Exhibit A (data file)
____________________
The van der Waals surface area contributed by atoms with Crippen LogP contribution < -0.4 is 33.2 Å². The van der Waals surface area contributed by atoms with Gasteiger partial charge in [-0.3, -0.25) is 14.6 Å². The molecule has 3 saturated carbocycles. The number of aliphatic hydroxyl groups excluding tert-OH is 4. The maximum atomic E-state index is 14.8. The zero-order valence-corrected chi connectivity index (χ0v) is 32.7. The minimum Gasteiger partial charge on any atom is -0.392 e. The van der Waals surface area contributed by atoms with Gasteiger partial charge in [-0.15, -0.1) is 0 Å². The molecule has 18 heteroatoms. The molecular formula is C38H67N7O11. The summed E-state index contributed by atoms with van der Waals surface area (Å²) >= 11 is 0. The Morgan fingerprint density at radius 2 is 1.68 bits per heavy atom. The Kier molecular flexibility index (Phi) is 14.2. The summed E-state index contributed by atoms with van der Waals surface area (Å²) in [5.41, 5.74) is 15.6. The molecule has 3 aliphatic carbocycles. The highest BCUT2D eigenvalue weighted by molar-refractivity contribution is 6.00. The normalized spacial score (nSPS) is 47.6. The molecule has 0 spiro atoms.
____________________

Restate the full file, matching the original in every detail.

The van der Waals surface area contributed by atoms with Crippen LogP contribution < -0.4 is 33.2 Å². The van der Waals surface area contributed by atoms with Gasteiger partial charge in [-0.3, -0.25) is 14.6 Å². The molecule has 3 saturated carbocycles. The number of aliphatic hydroxyl groups excluding tert-OH is 4. The maximum atomic E-state index is 14.8. The zero-order valence-corrected chi connectivity index (χ0v) is 32.7. The minimum Gasteiger partial charge on any atom is -0.392 e. The van der Waals surface area contributed by atoms with Gasteiger partial charge in [-0.15, -0.1) is 0 Å². The molecule has 18 heteroatoms. The molecular formula is C38H67N7O11. The summed E-state index contributed by atoms with van der Waals surface area (Å²) >= 11 is 0. The Morgan fingerprint density at radius 2 is 1.68 bits per heavy atom. The Kier molecular flexibility index (Phi) is 14.2. The summed E-state index contributed by atoms with van der Waals surface area (Å²) in [5.41, 5.74) is 15.6. The molecule has 3 aliphatic carbocycles. The highest BCUT2D eigenvalue weighted by molar-refractivity contribution is 6.00. The normalized spacial score (nSPS) is 47.6. The molecule has 0 spiro atoms.